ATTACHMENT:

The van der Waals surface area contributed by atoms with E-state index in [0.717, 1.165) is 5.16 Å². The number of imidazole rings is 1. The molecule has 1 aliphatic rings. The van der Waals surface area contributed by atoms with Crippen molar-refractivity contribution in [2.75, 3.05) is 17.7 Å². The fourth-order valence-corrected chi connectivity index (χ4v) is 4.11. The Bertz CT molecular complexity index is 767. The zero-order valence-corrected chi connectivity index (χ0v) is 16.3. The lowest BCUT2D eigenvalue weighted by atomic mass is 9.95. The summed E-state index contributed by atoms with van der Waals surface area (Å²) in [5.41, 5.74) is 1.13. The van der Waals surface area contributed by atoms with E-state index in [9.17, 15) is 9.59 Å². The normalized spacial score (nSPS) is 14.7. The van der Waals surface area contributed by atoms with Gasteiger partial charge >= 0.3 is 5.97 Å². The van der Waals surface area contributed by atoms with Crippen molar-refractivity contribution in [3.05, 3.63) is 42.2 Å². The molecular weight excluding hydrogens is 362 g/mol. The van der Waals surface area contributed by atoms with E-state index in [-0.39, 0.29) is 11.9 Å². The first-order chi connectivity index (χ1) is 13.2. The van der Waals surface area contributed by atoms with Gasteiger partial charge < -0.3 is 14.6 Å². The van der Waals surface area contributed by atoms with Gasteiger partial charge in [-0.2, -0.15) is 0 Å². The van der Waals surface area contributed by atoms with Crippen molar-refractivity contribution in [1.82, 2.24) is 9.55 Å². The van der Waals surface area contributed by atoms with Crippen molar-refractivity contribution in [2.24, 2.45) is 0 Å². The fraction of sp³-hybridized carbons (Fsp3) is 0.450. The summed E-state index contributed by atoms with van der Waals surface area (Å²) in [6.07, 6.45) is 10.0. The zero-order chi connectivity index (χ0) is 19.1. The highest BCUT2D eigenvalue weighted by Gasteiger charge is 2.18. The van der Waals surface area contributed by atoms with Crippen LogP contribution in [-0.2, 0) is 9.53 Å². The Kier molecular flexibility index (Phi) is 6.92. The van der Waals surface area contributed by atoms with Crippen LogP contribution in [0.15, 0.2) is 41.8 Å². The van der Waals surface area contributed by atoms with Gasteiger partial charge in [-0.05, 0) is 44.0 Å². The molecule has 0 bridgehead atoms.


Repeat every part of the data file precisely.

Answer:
The van der Waals surface area contributed by atoms with E-state index in [0.717, 1.165) is 5.16 Å². The number of imidazole rings is 1. The molecule has 1 aliphatic rings. The van der Waals surface area contributed by atoms with Crippen molar-refractivity contribution in [2.75, 3.05) is 17.7 Å². The fourth-order valence-corrected chi connectivity index (χ4v) is 4.11. The Bertz CT molecular complexity index is 767. The zero-order valence-corrected chi connectivity index (χ0v) is 16.3. The lowest BCUT2D eigenvalue weighted by atomic mass is 9.95. The summed E-state index contributed by atoms with van der Waals surface area (Å²) in [5.41, 5.74) is 1.13. The van der Waals surface area contributed by atoms with E-state index in [9.17, 15) is 9.59 Å². The normalized spacial score (nSPS) is 14.7. The van der Waals surface area contributed by atoms with Gasteiger partial charge >= 0.3 is 5.97 Å². The van der Waals surface area contributed by atoms with Crippen molar-refractivity contribution in [3.05, 3.63) is 42.2 Å². The molecular weight excluding hydrogens is 362 g/mol. The van der Waals surface area contributed by atoms with E-state index in [-0.39, 0.29) is 11.9 Å². The first-order chi connectivity index (χ1) is 13.2. The van der Waals surface area contributed by atoms with Gasteiger partial charge < -0.3 is 14.6 Å². The van der Waals surface area contributed by atoms with Gasteiger partial charge in [-0.2, -0.15) is 0 Å². The van der Waals surface area contributed by atoms with Crippen molar-refractivity contribution in [1.82, 2.24) is 9.55 Å². The van der Waals surface area contributed by atoms with Crippen molar-refractivity contribution in [2.24, 2.45) is 0 Å². The fraction of sp³-hybridized carbons (Fsp3) is 0.450. The summed E-state index contributed by atoms with van der Waals surface area (Å²) in [6.07, 6.45) is 10.0. The zero-order chi connectivity index (χ0) is 19.1. The highest BCUT2D eigenvalue weighted by Gasteiger charge is 2.18. The van der Waals surface area contributed by atoms with Crippen LogP contribution in [-0.2, 0) is 9.53 Å². The Kier molecular flexibility index (Phi) is 6.92. The van der Waals surface area contributed by atoms with Crippen LogP contribution in [0.15, 0.2) is 41.8 Å². The van der Waals surface area contributed by atoms with Gasteiger partial charge in [-0.05, 0) is 44.0 Å². The molecule has 0 bridgehead atoms.